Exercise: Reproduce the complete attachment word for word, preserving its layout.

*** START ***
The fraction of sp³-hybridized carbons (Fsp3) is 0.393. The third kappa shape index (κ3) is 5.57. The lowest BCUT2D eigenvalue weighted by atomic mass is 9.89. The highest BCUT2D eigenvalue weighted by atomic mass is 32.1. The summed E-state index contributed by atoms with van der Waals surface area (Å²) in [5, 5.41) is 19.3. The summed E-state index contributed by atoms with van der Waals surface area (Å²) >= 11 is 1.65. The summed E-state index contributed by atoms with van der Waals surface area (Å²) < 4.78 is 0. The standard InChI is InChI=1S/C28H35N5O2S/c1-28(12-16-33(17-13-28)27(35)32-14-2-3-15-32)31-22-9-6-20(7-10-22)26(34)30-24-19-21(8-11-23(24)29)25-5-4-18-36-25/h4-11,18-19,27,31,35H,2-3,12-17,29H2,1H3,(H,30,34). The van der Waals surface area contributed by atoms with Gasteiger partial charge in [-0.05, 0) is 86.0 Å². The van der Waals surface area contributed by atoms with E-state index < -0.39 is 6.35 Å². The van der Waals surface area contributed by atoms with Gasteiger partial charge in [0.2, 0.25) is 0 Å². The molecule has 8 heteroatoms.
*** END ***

The fraction of sp³-hybridized carbons (Fsp3) is 0.393. The third kappa shape index (κ3) is 5.57. The lowest BCUT2D eigenvalue weighted by atomic mass is 9.89. The highest BCUT2D eigenvalue weighted by atomic mass is 32.1. The summed E-state index contributed by atoms with van der Waals surface area (Å²) in [5, 5.41) is 19.3. The summed E-state index contributed by atoms with van der Waals surface area (Å²) >= 11 is 1.65. The summed E-state index contributed by atoms with van der Waals surface area (Å²) < 4.78 is 0. The standard InChI is InChI=1S/C28H35N5O2S/c1-28(12-16-33(17-13-28)27(35)32-14-2-3-15-32)31-22-9-6-20(7-10-22)26(34)30-24-19-21(8-11-23(24)29)25-5-4-18-36-25/h4-11,18-19,27,31,35H,2-3,12-17,29H2,1H3,(H,30,34). The van der Waals surface area contributed by atoms with Gasteiger partial charge in [-0.05, 0) is 86.0 Å². The van der Waals surface area contributed by atoms with E-state index < -0.39 is 6.35 Å². The van der Waals surface area contributed by atoms with Gasteiger partial charge in [0.2, 0.25) is 0 Å². The molecule has 8 heteroatoms.